U.N. Considers Sanctions Against North Korea
STEVE INSKEEP, host:
It's MORNING EDITION from NPR News. Renee Montagne is in Afghanistan. I'm Steve Inskeep. Good morning.
The United Nations Security Council meets today to consider its response to an announcement from North Korea. Pyongyang says it has carried out its first nuclear weapons test. This news sparked a lot of international criticism and diplomatic activity. And President Bush spoke this morning with leaders of China, South Korea, Russia, and Japan. He made this statement at the White House.
President GEORGE W. BUSH: We reaffirmed our commitment to a nuclear-free Korean peninsula. And all of us agree that the proclaimed actions taken by North Korea are unacceptable and deserve an immediate response by the United Nations Security Council.
INSKEEP: NPR diplomatic correspondent Michele Kelemen is tracking the story on this holiday. Michele, good morning.
MICHELE KELEMEN: Good morning.
INSKEEP: What are the options for the United States?
KELEMEN: Well, what it looks like now is the Security Council's going to talk about a Chapter Seven resolution, as it's called, which is sort of a toughest resolution that the Security Council can do. And it will probably be some sort of sanctions resolution. On Friday, the Security Council issued this statement warning North Korea not to conduct the nuclear test, warning that there would be unspecified action - meaning sanctions. And today, most of the diplomats heading into the meetings seem pretty certain that it was going to be sanctions.
INSKEEP: How many sanctions can you impose on a country that has cut itself off from so much of the world?
KELEMEN: Well, I mean part of this is really going to be blocking technology transfers to North Korea, and back - this kind of, working aggressively to do that. But North Korea does have a lot of cross-border trade with China. So that's going to be the main thing. But whether or not they'll talk about those sort of sanctions is a different story.
INSKEEP: Now, there's been a lot of tough rhetoric about North Korea, which has not, apparently, deterred them from doing what they want to do.
KELEMEN: That's right, and even Ambassador John Bolton, on Friday, when they passed this statement, said it's going to be a different world the day after the test. Well, here we are - if we believe they've conducted this test, it's still a claim the North Koreans have made - and the international community has to decide what to do. I mean, as we listened to President Bush, this morning, it looked pretty certain that they were going to start focusing on dealing with North Korea as a potential proliferator. He said that the transfer of nuclear weapons or material by North Korea to state or nonstate entities would be considered a grave threat to the U.S., and we would hold North Korea fully accountable - the consequences of its actions. So there we have it, you know, now we know what we already knew before. It's confirmed - and how do you block it, how do you contain it?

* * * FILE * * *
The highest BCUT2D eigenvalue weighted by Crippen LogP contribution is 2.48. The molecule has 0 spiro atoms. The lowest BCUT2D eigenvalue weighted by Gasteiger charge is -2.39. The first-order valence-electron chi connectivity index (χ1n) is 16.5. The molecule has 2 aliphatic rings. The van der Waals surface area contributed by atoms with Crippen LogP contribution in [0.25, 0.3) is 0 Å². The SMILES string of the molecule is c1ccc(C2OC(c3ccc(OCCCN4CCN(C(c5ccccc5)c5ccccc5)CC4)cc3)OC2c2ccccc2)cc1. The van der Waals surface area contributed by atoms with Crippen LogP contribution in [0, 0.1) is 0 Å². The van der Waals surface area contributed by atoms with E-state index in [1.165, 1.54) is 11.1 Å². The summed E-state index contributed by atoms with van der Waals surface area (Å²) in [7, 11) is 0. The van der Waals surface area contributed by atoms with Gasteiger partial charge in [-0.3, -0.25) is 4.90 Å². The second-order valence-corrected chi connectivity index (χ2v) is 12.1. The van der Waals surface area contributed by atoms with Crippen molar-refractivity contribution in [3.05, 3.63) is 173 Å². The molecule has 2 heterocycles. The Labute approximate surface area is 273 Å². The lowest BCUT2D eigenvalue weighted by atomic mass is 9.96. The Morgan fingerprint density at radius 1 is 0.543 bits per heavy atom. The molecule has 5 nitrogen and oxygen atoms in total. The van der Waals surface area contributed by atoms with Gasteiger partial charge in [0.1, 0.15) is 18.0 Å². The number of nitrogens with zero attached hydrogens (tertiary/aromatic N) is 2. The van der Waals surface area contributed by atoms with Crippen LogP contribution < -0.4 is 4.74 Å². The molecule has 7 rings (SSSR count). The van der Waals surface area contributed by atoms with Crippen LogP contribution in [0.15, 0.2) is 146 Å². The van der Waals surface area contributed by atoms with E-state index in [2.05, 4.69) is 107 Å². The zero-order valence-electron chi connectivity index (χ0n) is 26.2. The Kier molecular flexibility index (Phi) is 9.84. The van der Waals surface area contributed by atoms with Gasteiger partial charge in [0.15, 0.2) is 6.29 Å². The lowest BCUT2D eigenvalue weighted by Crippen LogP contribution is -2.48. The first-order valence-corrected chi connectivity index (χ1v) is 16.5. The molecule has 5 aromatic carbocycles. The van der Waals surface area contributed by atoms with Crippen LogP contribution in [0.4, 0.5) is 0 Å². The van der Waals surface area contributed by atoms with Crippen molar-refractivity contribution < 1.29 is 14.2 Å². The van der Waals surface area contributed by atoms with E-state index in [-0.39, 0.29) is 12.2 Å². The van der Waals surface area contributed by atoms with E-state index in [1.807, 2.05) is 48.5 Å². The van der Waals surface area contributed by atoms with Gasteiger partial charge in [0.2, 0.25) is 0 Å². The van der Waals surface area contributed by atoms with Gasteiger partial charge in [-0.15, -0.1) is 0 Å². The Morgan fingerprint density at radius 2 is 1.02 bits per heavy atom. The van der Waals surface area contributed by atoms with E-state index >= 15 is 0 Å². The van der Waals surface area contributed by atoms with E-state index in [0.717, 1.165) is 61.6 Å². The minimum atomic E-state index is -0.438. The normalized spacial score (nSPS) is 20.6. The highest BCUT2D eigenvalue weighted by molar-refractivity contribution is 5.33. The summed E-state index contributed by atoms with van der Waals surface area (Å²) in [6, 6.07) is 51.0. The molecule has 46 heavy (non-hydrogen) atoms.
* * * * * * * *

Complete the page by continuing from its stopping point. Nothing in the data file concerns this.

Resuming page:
INSKEEP: Well, what leverage does the United States have to hold North Korea accountable, as the president says he wants to do?
KELEMEN: North Korea - the U.S. traditionally doesn't have much leverage, per se, with the North Koreans - or the North Koreans take a lot of its actions because of what the U.S. has done. So when President Bush described North Korea as part of an axis of evil, you saw North Korea responding. When the Treasury Department took steps against a bank, encouraged a bank in Macau to freeze North Korean bank accounts last year - the North Koreans stopped going to six-party talks. So, you do have this back and forth between the two, though the U.S. doesn't have much leverage, per se, in decision-making.
INSKEEP: It's the opposite of influence.
KELEMEN: You might say that.
INSKEEP: Well now there's another issue on the Security Council agenda, today, the recommendation for a new secretary-general to head the U.N. And what timing.
KELEMEN: Well, this is an interesting thing, as John Bolton said, he called it an appropriate juxtaposition. Because, as they were dealing with North Korea, they were approving a South Korean - the South Korean Foreign Minister, Ban Ki Moon, to be the next secretary general. And obviously, denuclearization of the Korean peninsula is going to be a huge issue on his plate. He'll go to the General Assembly, but that's pretty much a done deal.
OK, NPR's Michele Kelemen, thanks very much.
KELEMEN: You're welcome.
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